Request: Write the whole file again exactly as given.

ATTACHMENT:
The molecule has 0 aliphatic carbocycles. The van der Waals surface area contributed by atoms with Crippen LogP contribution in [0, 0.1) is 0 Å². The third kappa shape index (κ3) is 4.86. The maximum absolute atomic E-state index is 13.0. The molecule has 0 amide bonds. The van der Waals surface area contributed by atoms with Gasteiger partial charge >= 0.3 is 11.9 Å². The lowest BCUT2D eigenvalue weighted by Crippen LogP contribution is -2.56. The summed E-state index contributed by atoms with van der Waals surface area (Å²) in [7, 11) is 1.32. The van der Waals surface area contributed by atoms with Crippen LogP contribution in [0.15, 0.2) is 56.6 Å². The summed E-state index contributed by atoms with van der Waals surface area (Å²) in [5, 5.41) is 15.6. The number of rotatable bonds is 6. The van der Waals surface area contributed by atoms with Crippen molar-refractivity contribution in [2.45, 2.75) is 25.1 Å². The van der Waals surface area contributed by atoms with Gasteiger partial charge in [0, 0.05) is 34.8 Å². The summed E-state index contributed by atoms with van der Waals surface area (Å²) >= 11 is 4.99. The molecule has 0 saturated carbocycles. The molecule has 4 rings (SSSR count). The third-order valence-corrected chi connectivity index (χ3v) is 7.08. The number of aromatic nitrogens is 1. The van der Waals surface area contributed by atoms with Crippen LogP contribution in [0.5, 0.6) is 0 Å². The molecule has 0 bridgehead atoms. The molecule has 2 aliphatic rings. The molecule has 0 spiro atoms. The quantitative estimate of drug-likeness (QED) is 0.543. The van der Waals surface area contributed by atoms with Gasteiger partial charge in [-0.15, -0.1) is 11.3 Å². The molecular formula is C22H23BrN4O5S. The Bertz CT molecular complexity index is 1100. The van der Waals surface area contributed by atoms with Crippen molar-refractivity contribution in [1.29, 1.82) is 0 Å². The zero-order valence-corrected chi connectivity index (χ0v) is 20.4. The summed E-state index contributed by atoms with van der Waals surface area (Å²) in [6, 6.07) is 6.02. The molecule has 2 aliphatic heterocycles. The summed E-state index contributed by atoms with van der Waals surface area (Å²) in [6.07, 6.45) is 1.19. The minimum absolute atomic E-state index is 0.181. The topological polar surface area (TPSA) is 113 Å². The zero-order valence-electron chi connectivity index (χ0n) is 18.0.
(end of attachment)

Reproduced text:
The molecule has 0 aliphatic carbocycles. The van der Waals surface area contributed by atoms with Crippen LogP contribution in [0, 0.1) is 0 Å². The third kappa shape index (κ3) is 4.86. The maximum absolute atomic E-state index is 13.0. The molecule has 0 amide bonds. The van der Waals surface area contributed by atoms with Gasteiger partial charge >= 0.3 is 11.9 Å². The lowest BCUT2D eigenvalue weighted by Crippen LogP contribution is -2.56. The summed E-state index contributed by atoms with van der Waals surface area (Å²) in [7, 11) is 1.32. The van der Waals surface area contributed by atoms with Crippen LogP contribution in [0.15, 0.2) is 56.6 Å². The summed E-state index contributed by atoms with van der Waals surface area (Å²) in [5, 5.41) is 15.6. The number of rotatable bonds is 6. The van der Waals surface area contributed by atoms with Crippen molar-refractivity contribution in [2.45, 2.75) is 25.1 Å². The van der Waals surface area contributed by atoms with Gasteiger partial charge in [0, 0.05) is 34.8 Å². The summed E-state index contributed by atoms with van der Waals surface area (Å²) >= 11 is 4.99. The molecule has 0 saturated carbocycles. The molecule has 4 rings (SSSR count). The third-order valence-corrected chi connectivity index (χ3v) is 7.08. The number of aromatic nitrogens is 1. The van der Waals surface area contributed by atoms with Crippen LogP contribution in [0.5, 0.6) is 0 Å². The molecule has 0 bridgehead atoms. The molecule has 2 aliphatic rings. The molecule has 0 spiro atoms. The quantitative estimate of drug-likeness (QED) is 0.543. The van der Waals surface area contributed by atoms with Gasteiger partial charge in [-0.15, -0.1) is 11.3 Å². The molecular formula is C22H23BrN4O5S. The Bertz CT molecular complexity index is 1100. The van der Waals surface area contributed by atoms with Crippen molar-refractivity contribution in [1.29, 1.82) is 0 Å². The zero-order valence-corrected chi connectivity index (χ0v) is 20.4. The summed E-state index contributed by atoms with van der Waals surface area (Å²) in [6, 6.07) is 6.02. The molecule has 2 aliphatic heterocycles. The summed E-state index contributed by atoms with van der Waals surface area (Å²) in [6.07, 6.45) is 1.19. The minimum absolute atomic E-state index is 0.181. The topological polar surface area (TPSA) is 113 Å². The zero-order valence-electron chi connectivity index (χ0n) is 18.0.